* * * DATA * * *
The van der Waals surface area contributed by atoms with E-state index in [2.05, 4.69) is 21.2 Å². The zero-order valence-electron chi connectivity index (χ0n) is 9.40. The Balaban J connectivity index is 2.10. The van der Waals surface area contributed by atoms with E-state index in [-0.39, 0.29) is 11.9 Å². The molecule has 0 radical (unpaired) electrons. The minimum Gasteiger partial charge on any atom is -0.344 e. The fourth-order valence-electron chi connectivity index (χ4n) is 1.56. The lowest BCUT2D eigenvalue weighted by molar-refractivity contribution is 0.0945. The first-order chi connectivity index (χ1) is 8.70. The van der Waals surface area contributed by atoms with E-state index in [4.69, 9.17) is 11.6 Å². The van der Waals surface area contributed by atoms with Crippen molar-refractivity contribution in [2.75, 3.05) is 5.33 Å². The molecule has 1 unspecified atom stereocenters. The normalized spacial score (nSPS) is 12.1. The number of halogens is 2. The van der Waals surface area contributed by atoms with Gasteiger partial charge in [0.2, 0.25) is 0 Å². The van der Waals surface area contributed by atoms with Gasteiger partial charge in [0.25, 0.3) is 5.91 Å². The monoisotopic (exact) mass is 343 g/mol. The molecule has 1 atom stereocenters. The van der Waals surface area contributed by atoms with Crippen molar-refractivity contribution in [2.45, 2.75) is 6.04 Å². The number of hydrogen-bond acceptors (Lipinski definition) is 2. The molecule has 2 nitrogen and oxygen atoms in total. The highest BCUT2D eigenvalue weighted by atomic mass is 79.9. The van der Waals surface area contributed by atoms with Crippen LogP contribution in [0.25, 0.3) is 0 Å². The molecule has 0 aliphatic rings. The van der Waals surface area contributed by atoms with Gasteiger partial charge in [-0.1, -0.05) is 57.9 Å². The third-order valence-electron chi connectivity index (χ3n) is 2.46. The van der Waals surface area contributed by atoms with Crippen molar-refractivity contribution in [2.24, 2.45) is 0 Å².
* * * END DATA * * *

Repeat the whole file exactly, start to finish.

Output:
The van der Waals surface area contributed by atoms with E-state index in [2.05, 4.69) is 21.2 Å². The zero-order valence-electron chi connectivity index (χ0n) is 9.40. The Balaban J connectivity index is 2.10. The van der Waals surface area contributed by atoms with E-state index in [-0.39, 0.29) is 11.9 Å². The molecule has 0 radical (unpaired) electrons. The minimum Gasteiger partial charge on any atom is -0.344 e. The fourth-order valence-electron chi connectivity index (χ4n) is 1.56. The lowest BCUT2D eigenvalue weighted by molar-refractivity contribution is 0.0945. The first-order chi connectivity index (χ1) is 8.70. The van der Waals surface area contributed by atoms with E-state index in [4.69, 9.17) is 11.6 Å². The van der Waals surface area contributed by atoms with Crippen molar-refractivity contribution in [2.75, 3.05) is 5.33 Å². The molecule has 1 unspecified atom stereocenters. The normalized spacial score (nSPS) is 12.1. The number of halogens is 2. The van der Waals surface area contributed by atoms with Gasteiger partial charge in [0.2, 0.25) is 0 Å². The van der Waals surface area contributed by atoms with Gasteiger partial charge in [0.25, 0.3) is 5.91 Å². The monoisotopic (exact) mass is 343 g/mol. The molecule has 1 atom stereocenters. The van der Waals surface area contributed by atoms with Crippen molar-refractivity contribution in [2.45, 2.75) is 6.04 Å². The number of hydrogen-bond acceptors (Lipinski definition) is 2. The molecule has 2 nitrogen and oxygen atoms in total. The highest BCUT2D eigenvalue weighted by atomic mass is 79.9. The van der Waals surface area contributed by atoms with Crippen LogP contribution in [0.25, 0.3) is 0 Å². The molecule has 0 aliphatic rings. The van der Waals surface area contributed by atoms with Gasteiger partial charge in [-0.1, -0.05) is 57.9 Å². The third-order valence-electron chi connectivity index (χ3n) is 2.46. The van der Waals surface area contributed by atoms with Crippen molar-refractivity contribution in [2.24, 2.45) is 0 Å².